The Russians, facing the same technical problems, went after Al scandium alloys. Or, in fact, Al Zr Sc ones. This being better from the engineering point of view. Also a disaster from the cost one. Sc was an interesting and trivially important rare earth. No one used it for nowt. So, the entire supply chain had to be built for the one shuttle program.

This is the result of the Soviet misconception of economics. They assumed that since all value was created by labour then if people were set to labour then value was being created. They really did think this way too. Factories would be set up 2,000 km away from each other, one supplying parts to the other. Since people had to labour to transport components then value was being created, right?

So, uranium being extracted by the Caspian had some Sc in it (not unusual), a plant was built to extract it, 20 tonnes of Sc2O3 a year could be produced.

At market prices today the Li is maybe $20 a lb (as metal, what is used to make Al Li) and the Sc $1500 (metal content of oxide, what is used to make Al Sc) and there are a few applications where Sc is worth that cost. Building space shuttles ain’t one of ’em. The bits that went wrong on the US one weren’t about these alloys – not at all in fact. It was the bits that didn’t use them that did go wrong. To the point that I’ve had discussions with NASA about the next generation – the one that came to a screeching halt when the second bang happened. Seriously, on the Friday they were telling me they’d have a purchase order on the Monday for some test material, on Sunday the bang, program cancelled – about those tiles being made of these sorts of alloys instead.

As and when Berlin Wall etc this left the Soviets well ahead in the supply and understanding of Sc. Thus the lighting industry buying from there, Elon Musk asking me about Sc in Al (still the only email I’ve ever had from him) and Airbus building a wing out of Russian material and so on and on.

The world’s Sc industry was Russian because of this Buran shuttle. Fun, eh?

Today’s idiot business idea

Rhodium is about $35,000 a troy ounce. Rhodium is produced in nuclear reactors.

I know a bloke in Iran. I used to know a bloke in N Korea. I know a bloke at a platinum group metals refiner. So, get them to organise extracting the Rh from the spent fuel and profit!

Unfortunately, the Rh extracted is itself a radioactive isotope.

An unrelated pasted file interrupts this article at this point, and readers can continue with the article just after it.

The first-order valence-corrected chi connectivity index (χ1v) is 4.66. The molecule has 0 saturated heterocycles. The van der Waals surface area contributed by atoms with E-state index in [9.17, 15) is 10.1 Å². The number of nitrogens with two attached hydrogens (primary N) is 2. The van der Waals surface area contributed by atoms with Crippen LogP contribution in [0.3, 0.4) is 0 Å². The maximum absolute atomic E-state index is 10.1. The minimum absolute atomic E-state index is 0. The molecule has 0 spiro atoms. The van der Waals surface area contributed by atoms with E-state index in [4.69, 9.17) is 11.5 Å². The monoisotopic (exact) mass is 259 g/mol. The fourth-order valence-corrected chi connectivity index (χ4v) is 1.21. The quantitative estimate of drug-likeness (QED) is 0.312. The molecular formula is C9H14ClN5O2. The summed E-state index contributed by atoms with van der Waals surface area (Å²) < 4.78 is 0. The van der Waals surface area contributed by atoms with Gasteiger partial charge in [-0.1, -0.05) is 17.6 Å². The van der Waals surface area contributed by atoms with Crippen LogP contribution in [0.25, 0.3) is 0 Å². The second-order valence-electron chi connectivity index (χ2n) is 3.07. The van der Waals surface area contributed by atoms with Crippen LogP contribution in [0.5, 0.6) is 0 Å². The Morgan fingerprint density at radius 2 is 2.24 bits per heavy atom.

Now, that drawing board, where is it?

The Observer’s insistence

What is needed is urgent investment – private and public – in technologies that will address these issues. We must find materials for constructing batteries, solar panels and wind turbines without using resources that will lay waste to landscapes or the seabed and we must do this in the shortest time possible. Funding such work must be seen as a critical imperative. We can reach net-zero emissions and protect the environment, but only if such work is financed swiftly and comprehensively.

They’re worried that there won’t be sufficient terrestrial minerals to move away from fossil fuels. But we also mustn’t go deep sea mining because cute worms down there. So, spend fortunes trying to get out of this box.

Which betrays two logical failures – mutually contradictory as they slightly are.

The first is that just because we want there to be a solution doesn’t mean there is. This is true however much of our money is funnelled through the bureaucracy. Chemistry is chemistry, batteries that don’t rely upon cobalt may or may not be possible. But how much Rishi spends makes no difference to that whether they are or not.

The second, and contradictory to some extent, one is that they believe their own errors. All are so tied into this Club of Rome idea that terrestrial minerals are in short supply, that we’re about to run out, that they actually believe there aren’t enough to supply the transition. But this in itself is wrong. There’s plenty of cobalt, of copper, of rare earths, out there. It’s just a matter of how much we’re prepared to pay to get it. Your back garden has all three (or, counting the REs separately, all 19) of them in it. So, how much is your back garden worth, what’s the price of extracting them? Answers there are lots and too much but there’re bits of the planet where this isn’t true. We can indeed gain all the metals we desire we just have to be willing to pay the price. The entire thought that we face a metals shortage is driven by the earlier mistake of not understanding what a mineral reserve is in the first place.